A Crash Course in Buying “Part” of a Stock
New to the Stock Market? All of us were at one point or another. Most Americans still are. It all just seems so intimidating. And expensive.
Few people new to investing know about or understand fractional shares, even though they’ve understood fractions since around the fourth grade. Most of us grew up understanding only that a share cost a certain price and that’s the price we pay to purchase that investment.
That kind of thinking has kept many people away from entering the market in the first place. Sure, there have always been affordable shares of affordable companies, but even then, investors had to commit to buying shares in lump sums. So, when you bought Acme shares at $15 per share and saw a good return, watching the stock climb to $45 per share, it was all the more costly to buy more, shutting many people out of a growth opportunity. If that stock price soared to $145 or $245 per share, it was simply out of reach altogether.
Where I might not be able to lay down $500 for a single share of Acme, I can pay $50 to get part of a share.
Amazon is a perfect example of that type of growth.
Back in 1997, the little online book retailer made its IPO at a mere $18 per share. Plenty of people could afford to by a single share at that price. Or even ten shares. There are lots and lots of people who might be willing to risk losing $180 on the upstart web-based retailer. There are precious few people who can buy shares of Amazon today. The closing price on Feb 9, 2020 rests at $3,305 for a single share of the behemoth that made Bezos America’s first trillionaire. Most Americans don’t take home $3k in a paycheck, so there’s no way they can risk it on a stock buy.
Therein lies the gift of fractional shares. The sooner we come to understand — and embrace — them, the better.
Fractional shares are just that: fractions of, instead of whole shares, in a company’s stock. Where I might not be able to lay down $500 for a single share of Acme, I can pay $50 to get part of a share, and that allows me to ride the coattails of an otherwise expensive company.
These come in what are known as ETFs, or Exchange-Traded-Funds, so what’s happening is that, in the Acme example, I am bundling my $50 with ten other investors who also have $50, and we each get a fraction of that share. Acme still sells a single share, and everyone is happy.
These shares are sold through a number of brokerage firms, so it’s likely that you already have a relationship with one through your job and its 401k or other investment vehicle, but if you don’t, there are plenty you can trust. The most popular include Fidelity, Betterment, Ellevest, Stash, and more. All of them have easy to learn and use online tools so you can avoid those awkward conversations in a brokerage office. You can set up accounts all on your own, online, in your pajamas, or on your phone, or during your lunch break.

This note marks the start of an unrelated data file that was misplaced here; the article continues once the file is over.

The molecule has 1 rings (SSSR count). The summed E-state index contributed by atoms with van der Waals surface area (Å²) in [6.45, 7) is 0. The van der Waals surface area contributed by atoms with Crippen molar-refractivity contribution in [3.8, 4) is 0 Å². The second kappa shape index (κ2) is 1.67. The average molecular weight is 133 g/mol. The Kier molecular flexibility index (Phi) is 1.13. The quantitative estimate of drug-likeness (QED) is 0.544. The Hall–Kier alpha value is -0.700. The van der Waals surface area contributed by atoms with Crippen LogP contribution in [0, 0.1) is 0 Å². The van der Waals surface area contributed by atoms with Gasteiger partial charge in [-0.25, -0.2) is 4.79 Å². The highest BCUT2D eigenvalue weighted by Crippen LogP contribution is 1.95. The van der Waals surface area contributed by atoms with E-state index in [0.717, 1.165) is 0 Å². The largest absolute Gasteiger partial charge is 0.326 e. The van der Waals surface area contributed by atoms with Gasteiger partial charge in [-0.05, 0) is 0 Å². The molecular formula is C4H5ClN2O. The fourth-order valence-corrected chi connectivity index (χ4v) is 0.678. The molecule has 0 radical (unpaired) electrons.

I will never have to wait until I have $3,305 saved up to buy a piece of Amazon. I can get a little slice whenever I want.
One of the biggest benefits of Fractional Investing is, as I see it, the ability to make it a regular habit. For years, I was the type of saver who put $10 in a jar every week, then I became the type who stashed $20 every paycheck in my savings account. As my salary grew, and I learned rules like “pay yourself first,” (a rule I have never strayed from), I wanted to invest in the market but didn’t have the tools other than my company-sponsored 401k. I was intimidated by the thought of sitting down with a broker, and stocks seemed too expensive.
But now, I use that old every-paycheck savings strategy to put me ahead in the investment arena. I move a fixed amount each week into my ETF-fund, and I don’t even miss it. Every now and then, if my finances feel especially flush, I move even more in. Thanks to fractional shares, what I am doing now is what’s known as “dollar-cost averaging.” All that means really is that I get to invest the full amount that I deposit into that account every month in stocks, instead of waiting until I have enough to buy a full share of something. If I deposit $50, I get $50 worth of shares. If I deposit $225, I get $225 worth of shares. I will never have to wait until I have $3,305 saved up to buy a piece of Amazon. I can get a little slice whenever I want.
Buying Fractional Shares is not without its pitfalls, like any investment, but they are few. I’m still investing for the long term (always a fan of time in the market). Moving to a new brokerage firm is a little tricky if you have fractions of shares, because those fractions usually have to be sold instead of transferred. It’s difficult to transport 1/18 of a Microsoft share. Instead, those need to be sold and transferred as cash. Plan for that movement if you plan to switch to a different program or broker.
Other than that, it’s difficult to discern a downside to buying fractional shares that is any different from the downside to buying stocks in general. As long as you are prepared to learn, be patient with market fluctuations, and watch things grow over time, all will be well.